I welcome any other proprietors or bowlers from the past to share their pros, cons or insight from their personal experience.
    Thank you for taking the time to read.


    • J.R. Schmidt Says:

      Marty (and Gunther, and Robert, and others)–
      Thanks for the comments—and keep on in the future. I’m glad that this blog has become something of an open forum.

  7. Marty San Felippo Says:

    My hopes would be to stimulate some interest and comments either pro or con regarding the bowling industry, past or present.
    I think an open forum could develope some interesting conversations.

  8. bob hendricks Says:

    Thank you all for the stories and facts.

  9. Gunther Wagner Says:

    Before I forget, I bowled as Dick “WAGS” Wagner, not related to Chuck Wagner who also had a brother named Dick. At Faetz, I enjoyed bowling for Pabst, O’Keefes and La Batts. The beer reps
    would drop by and that is what you drank for the night. Biasettis
    often dropped off pizza after the league ended and we played liars
    dollars in the booths in the bar. The pot games were cheap, two for five, shot on the TV lanes of 5 and 6..

  10. Dave Says:

    Dad bowled in pot games with Buddy Bomar and other name bowlers at a popular Bowling Alley near 68th and South Shore Drive (?) on the second floor. Loved the huge place when I was a kid. Pop told me Buddy Bomar threw a 300 once by striking out in the tenth with three Brooklyns. Everyone else claimed he was lucky. Pop was the only one who congratulated him on hitting exactly the same target on the second two balls. This was long before Glenn was cheated out of his 900. Love bowling, “hate” its officials and their failure to keep its scoring meaningful.

  11. Marty San Felippo Says:

    Dave, I was raised in Milwaukee. Like Chicago those two cities were havens for bowling as well as their stories..I especially enjoyed your last line: “Love bowling, “hate” its officials and their failure to keep its scoring meaningful!” Please elaborate. Believe me, I could talk for hours regarding bowling and its slow demise.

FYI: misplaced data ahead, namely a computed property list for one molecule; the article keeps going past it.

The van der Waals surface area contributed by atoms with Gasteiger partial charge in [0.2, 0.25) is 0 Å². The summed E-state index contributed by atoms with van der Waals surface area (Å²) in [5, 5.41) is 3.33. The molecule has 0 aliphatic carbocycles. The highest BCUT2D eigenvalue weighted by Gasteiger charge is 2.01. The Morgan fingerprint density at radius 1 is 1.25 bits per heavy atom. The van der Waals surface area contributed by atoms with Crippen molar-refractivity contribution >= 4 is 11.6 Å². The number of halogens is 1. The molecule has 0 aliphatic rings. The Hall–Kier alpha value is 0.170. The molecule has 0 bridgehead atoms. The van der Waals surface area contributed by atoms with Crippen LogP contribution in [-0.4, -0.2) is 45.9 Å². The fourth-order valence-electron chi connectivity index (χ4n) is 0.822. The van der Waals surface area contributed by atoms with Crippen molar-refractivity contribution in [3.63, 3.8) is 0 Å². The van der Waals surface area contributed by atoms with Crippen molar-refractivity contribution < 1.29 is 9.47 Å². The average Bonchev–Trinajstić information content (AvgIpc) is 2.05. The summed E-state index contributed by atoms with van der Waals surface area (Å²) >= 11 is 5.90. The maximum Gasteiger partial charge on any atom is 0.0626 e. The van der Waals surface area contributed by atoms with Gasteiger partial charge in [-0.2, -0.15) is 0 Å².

What bothers me, am I the only one reading these blogs that is opinionated. I would love to hear from other readers on their pro or con feelings.

    • Dave Says:

      Marty, once (with my handicap of course) I beat Carmen Salvino in the first half of a tournament by averaging 180. Bowling conditions were not as tough for non-pros as for pros, but they were close. 180 was a respected non-pro average in a scratch league, and five member scratch and handicap leagues were common. Bowling alleys were all over the place and courtesy was also common. Then, Glenn Allison was cheated out of his 900 reward when 800s were rare. Now, bowling alleys are few and far between. Why?

      Bowling balls improved considerably, but instead of making lane conditions tougher, bowling’s officialdom allowed lane conditions to become super easy. A 180 average has become ordinary. Five member teams and bowling courtesy have become an exception. Bowling’s officialdom has taken the challenge and honor out of bowling. No excuse for it, consider golf.

      Golf equipment has improved considerably, but golf’s courses have become tougher, not easier. Sam Snead shot a 59 in ’59. Sub-60 is still a rarity. Golf is still a challenge, and rather popular.

  12. Marty San Felippo Says:

    Hola Dave; You are correct on your golf comment. What use to be a par 5 is now a par 4. The USGA has kept the games integrity in check by changing the parameters of a “real” sport. I am not bitter the bowling industry has provided me with a great retirement, I am just being honest.

    You mentioned Carmen Salvino. He bowled at Habettlers when I was general manager in 1967 of Holiday Bowl a 64 lane center on Harlem Ave. I met the “spook” at Habettler Bowl and again at a pba tournament in Milwaukee. I am originally from Milwaukee and owned two centers from 1980/1996.